CAPTAIN HENRY WILLIAMS
For nearly forty years Captain Henry Williams, officer in charge of the great steamer Solano, plying the waters of the bay between Benicia and Port Costa in the ferry service of the Southern Pacific Railway Company and known as the largest ferry boat in the world, has been a familiar figure along this coast and there is probably no one here who has a wider and a better acquaintance in marine circles and among the general public than he. Though of European birth, Captain Williams has been a resident of California since the days of his young manhood, having arrived here as a young sailor in 1887, and he ever since has been in marine service, thus acquiring a familiarity with the waters of the bay country that gives a special value to the service he now is rendering.
Captain Williams was born in the city of Amsterdam, Holland, October 6, 1867, and when thirteen years of age, following the examples of a long line of seagoing Dutch ancestors, "took to the sea," going out as deck boy on a vessel sailing out of his home port. Ever since then his activities have been connected with the sea. From deck boy he rose to the grade of able seaman and as such had sailed the seven seas, gaining an acquaintance with all the important ports in the world, when in 1887, as a member of the crew of the bark County of Pembroke he reached the port of San Diego, on the coast of California, he then being twenty years of age. The bark had come up around the Horn and when it put in at San Diego the crew was discharged. Young Williams took service with the salmon fleet, cruising in Alaskan waters during the summers and during the winters fishing in the straits off Sherman island. For ten years he was thus connected with the fishing fleets, and then, in 1897, he entered the service of the Southern Pacific Railway Company, going on as a deck hand on the old steamer Thoroughbred, in the company's ferry service between San Francisco and Oakland. On November 8, 1902, he was given a pilot's license and was made second officer of the great ferry steamer Solano, with which vessel he ever since has been connected, this service now covering a period of twenty-three years. On May 1, 1905, he was made first officer, and on December 19, 1914, was made captain of the Solano, which executive position he since has occupied.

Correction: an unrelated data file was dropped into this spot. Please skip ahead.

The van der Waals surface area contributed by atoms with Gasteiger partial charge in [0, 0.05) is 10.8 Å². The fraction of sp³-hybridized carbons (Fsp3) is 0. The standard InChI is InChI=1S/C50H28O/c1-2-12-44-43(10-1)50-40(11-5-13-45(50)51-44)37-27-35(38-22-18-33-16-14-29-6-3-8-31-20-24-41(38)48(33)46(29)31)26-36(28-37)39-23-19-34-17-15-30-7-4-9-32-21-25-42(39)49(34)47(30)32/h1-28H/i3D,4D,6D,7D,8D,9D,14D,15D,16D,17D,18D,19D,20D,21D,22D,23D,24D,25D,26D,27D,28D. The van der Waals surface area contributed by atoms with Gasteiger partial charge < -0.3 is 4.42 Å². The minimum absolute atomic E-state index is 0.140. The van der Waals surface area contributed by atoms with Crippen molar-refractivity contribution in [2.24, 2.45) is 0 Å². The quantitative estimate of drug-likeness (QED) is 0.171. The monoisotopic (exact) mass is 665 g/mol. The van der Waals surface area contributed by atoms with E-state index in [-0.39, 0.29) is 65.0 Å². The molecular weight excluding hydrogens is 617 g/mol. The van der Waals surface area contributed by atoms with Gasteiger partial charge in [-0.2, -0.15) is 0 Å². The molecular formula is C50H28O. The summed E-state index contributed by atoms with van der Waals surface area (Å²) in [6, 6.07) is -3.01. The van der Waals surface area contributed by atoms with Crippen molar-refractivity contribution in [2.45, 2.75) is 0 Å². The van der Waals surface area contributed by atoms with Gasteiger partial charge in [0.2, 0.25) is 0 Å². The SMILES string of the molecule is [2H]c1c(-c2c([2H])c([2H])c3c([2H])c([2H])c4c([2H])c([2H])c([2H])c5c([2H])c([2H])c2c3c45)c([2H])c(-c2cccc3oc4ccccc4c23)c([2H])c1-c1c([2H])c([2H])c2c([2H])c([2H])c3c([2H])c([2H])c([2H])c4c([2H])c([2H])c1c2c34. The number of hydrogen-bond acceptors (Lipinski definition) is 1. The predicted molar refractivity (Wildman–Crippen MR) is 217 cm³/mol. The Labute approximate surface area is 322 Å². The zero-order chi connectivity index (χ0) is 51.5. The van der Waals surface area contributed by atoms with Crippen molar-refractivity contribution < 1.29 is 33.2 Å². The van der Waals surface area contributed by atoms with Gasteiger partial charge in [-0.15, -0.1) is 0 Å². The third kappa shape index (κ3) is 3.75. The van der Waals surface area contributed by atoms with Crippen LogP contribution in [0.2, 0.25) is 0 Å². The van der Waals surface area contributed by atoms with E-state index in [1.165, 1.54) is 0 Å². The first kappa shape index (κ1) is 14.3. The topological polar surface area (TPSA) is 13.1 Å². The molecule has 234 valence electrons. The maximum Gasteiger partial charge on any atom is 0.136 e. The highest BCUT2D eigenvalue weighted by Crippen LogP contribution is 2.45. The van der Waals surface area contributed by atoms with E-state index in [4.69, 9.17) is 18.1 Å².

As noted above, the Solano is the largest ferry boat in the world and has for years been used in the service of the Southern Pacific Railway Company in transferring its trains across the bay between the land terminals at Benicia and Port Costa, all trains going east by way of Sacramento and all trains north to Seattle by that route being transported across the water gap on this huge vessel of which Captain Williams now has long been in charge. The Captain is an active member of Local No. 40, Mates and Pilots Union, and has for many years been an influential figure in local marine circles. He also is a member of the local lodge of the Knights of Pythias (No. 99) at Benicia and is likewise affiliated with the San Francisco branch of the Sons of Herman. He has a daughter, Miss Dorothy Williams, wife of E. V. Treanor of San Francisco.
History of Solano County, California By Marguerite Hunt and
Napa County, California By Harry Lawrence Gunn. From Their Earliest Settlement To The Present Time.
Chicago. S.J. Clarke Pub. Co. 1926. 883 pages.
This page was last updated 22 Oct 2007
Copyright © 2007 Claire Martin. All files
on this site are copyrighted by their creator. They may be linked to but may not be reproduced without specific
permission from Claire Martin or the file's contributor and/or author.